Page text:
From top to bottom, the outstanding quality of the PBS-BBC series Wolf Hall cannot be overstated. Peter Straughan‘s biting, minimalist script from Hilary Mantel‘s novels Wolf Hall and Bring Up the Bodies was perfectly accented by Peter Kosminsky’s direction, which relied on natural lighting and scenes set up like live paintings.
But what really made the series come alive and stay wonderfully engrossing were the performances by Mark Rylance as Thomas Cromwell, and Claire Foy as Anne Boleyn. Though every cast member brought something special to their roles, Wolf Hall was truly Rylance and Foy’s dance. Though Cromwell was loyal to King Henry VIII (Damian Lewis), even serving as the monarch’s close friend and confident, the real action (such as it was) revolved around the complicated politics and posturing between Cromwell and Boleyn.
In this week’s final episode, “Master of Phantoms,” Anne’s fortunes are down, and they continue to sink like a stone thanks to Cromwell’s machinations on Henry’s behalf. But they are also on Cromwell’s own behalf, as he is no longer in Anne’s favor, either. They built each other up, and could tear each other down. Though there was clearly some admiration and understanding shared between them, there was never trust. And as wonderfully twisted and calculating as Anne was, she was ultimately no match for Cromwell’s Machiavellian moves.
Which, of course, all concluded with a bitterly bleak scene where Anne is liberated from her head. Throughout the season, Wolf Hall was restrained in its violence, with most of the death and torture held off screen. Anne’s death was by far its most graphic moment, but the true horror was felt in how the last half of the episode was devoted to her realization that she could not escape this fate.
Foy has been incredible all season as a mercurial manipulator, changing her tone and countenance to match any occasion. More than anything, though, there was always a notable defiance in her portrayal of Anne. Her head was always held high, her mouth set, her eyes flashing with a dare to cross her. She was proud, but not ignorant of the fact that her position was precarious. As she watched Henry begin to drift from her, she took on a frantic — but still controlled — air of desperation. In her final scenes heading towards the gallows, her movements were furtive and jerky, as she both hoped for a savior, and feared the reality of her death. Her confidence finally broken, she trembled mightily before the event, yet dutifully found some strength to speak kind and necessary words about Henry.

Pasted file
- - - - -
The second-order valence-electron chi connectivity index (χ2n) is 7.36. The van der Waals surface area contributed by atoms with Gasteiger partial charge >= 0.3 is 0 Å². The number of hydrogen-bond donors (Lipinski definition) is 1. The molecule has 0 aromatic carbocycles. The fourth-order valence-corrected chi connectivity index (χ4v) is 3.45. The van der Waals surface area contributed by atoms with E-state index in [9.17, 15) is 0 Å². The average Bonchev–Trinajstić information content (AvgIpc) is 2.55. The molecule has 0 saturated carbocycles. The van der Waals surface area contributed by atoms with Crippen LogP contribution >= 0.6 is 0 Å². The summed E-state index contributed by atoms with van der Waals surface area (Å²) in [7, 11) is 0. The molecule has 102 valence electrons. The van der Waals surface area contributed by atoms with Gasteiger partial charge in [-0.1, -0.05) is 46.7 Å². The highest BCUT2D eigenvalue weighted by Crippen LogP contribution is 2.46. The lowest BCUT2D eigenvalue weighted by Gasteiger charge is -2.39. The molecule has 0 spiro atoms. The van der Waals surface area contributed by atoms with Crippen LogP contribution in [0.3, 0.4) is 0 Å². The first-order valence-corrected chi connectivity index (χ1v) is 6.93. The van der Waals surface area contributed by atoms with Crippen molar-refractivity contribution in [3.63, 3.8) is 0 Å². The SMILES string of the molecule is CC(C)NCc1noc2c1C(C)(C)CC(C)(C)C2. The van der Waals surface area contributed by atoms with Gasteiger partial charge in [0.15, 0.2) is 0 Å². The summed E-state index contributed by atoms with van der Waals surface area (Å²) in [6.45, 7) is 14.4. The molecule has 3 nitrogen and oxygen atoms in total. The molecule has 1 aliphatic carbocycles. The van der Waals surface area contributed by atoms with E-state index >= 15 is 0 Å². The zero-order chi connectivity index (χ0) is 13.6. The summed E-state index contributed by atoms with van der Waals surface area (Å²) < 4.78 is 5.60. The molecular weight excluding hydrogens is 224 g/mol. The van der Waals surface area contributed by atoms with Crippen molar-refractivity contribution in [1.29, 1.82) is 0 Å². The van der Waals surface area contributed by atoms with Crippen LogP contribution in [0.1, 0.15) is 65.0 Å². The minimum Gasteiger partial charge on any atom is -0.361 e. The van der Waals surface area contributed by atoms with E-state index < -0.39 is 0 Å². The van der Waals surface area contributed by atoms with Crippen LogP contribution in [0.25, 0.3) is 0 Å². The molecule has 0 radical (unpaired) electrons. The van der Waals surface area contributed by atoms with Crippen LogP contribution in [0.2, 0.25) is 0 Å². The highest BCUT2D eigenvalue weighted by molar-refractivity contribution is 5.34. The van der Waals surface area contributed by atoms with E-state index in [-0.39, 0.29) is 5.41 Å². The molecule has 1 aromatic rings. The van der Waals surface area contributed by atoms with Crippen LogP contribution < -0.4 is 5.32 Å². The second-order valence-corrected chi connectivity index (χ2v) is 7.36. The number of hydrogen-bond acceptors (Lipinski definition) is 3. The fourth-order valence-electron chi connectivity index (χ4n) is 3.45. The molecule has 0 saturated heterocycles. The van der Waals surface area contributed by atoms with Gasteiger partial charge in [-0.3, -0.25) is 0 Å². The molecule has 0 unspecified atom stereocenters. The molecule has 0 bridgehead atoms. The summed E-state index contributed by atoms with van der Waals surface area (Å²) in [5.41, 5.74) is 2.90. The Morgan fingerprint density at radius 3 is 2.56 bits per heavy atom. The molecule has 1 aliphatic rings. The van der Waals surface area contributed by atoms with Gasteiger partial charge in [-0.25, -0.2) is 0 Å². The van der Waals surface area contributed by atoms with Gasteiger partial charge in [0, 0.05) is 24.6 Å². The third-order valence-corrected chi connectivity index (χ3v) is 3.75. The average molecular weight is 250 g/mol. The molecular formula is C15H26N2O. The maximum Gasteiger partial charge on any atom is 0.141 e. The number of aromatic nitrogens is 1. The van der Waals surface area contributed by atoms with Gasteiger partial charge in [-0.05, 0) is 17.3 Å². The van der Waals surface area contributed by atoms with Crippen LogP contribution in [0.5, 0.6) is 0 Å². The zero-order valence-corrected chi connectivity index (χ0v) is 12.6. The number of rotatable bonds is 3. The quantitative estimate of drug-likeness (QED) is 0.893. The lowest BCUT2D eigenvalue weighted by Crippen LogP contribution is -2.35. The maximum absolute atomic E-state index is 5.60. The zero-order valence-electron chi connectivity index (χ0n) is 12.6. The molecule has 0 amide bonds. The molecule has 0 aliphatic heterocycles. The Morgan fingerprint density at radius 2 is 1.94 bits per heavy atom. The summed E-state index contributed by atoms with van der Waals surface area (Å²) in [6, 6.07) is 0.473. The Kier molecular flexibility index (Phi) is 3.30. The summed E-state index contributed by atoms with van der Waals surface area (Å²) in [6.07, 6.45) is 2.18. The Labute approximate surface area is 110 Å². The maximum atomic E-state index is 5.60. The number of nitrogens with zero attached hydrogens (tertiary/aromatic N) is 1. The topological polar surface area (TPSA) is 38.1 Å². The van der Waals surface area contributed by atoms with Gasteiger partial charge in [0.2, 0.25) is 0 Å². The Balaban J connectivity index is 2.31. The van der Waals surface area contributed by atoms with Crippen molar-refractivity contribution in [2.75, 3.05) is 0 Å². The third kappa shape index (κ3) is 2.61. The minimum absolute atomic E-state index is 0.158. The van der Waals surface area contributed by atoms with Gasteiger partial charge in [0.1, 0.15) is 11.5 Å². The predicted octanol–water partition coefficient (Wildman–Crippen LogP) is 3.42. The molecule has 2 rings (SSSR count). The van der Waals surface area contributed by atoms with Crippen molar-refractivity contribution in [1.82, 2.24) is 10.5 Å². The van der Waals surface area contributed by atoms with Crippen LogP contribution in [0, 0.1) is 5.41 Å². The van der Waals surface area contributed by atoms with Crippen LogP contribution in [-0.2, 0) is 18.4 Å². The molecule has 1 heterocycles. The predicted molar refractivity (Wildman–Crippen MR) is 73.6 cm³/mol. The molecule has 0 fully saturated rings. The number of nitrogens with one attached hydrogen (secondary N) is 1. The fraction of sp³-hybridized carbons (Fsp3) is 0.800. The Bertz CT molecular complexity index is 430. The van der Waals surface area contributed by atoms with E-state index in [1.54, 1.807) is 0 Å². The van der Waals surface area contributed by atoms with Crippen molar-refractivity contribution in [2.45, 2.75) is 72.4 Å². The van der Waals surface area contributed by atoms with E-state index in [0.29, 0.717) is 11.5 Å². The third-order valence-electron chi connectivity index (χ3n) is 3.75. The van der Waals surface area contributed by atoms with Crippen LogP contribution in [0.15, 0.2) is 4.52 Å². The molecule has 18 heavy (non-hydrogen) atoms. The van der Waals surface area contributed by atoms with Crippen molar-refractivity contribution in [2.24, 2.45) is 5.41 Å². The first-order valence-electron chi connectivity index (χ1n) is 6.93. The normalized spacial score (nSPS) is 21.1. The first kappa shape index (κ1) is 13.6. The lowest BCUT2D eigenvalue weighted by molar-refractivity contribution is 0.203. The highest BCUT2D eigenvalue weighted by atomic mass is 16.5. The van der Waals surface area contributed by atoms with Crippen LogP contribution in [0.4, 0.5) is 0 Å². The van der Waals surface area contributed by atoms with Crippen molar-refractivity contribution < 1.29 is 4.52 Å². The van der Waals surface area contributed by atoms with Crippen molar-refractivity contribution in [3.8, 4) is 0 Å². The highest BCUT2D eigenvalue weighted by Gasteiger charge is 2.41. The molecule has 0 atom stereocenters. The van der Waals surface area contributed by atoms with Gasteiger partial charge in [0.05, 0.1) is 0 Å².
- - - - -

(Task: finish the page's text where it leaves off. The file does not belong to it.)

Watching Foy’s performance here was excruciating in the best of ways. She made us truly feel Anne’s terror, but it was magnified further by Rylance as Cromwell, looking on with a mixture of sadness and acceptance. Rylance has been masterful in Wolf Hall, channeling all of Cromwell’s many attributes (from gentle sincerity to wicked bullying) in the most subtle of ways. His jaw was never set with determination, but rather, he watched carefully with almost a slack face, as if wearied by all he must do to achieve his means. His face, though (framed by some of TV’s most memorable haberdashery) was also a mask — placid, observant. Yet Rylance was able to convey so much through the smallest of gestures or changes in cadence. In the often quiet or completely silent series, Rylance’s visage seemed to fill the whole screen, the slightest twitch revealing a clue to his true feelings.
The two actors were never better than when together, though, particularly in a notable scene earlier in the series when they looked out from a window together, Cromwell imagining touching Anne’s heaving chest (one he had made fun of at the start of the series for lacking in size), and Anne knowingly suggesting that he can’t wait to gloat over his success. Neither can she. Placing her hand atop his, they leave to join Henry, and be a part of the spectacle. At the conclusion of Wolf Hall, though, only one of them joins Henry again, with sorrow cracking through his mask.
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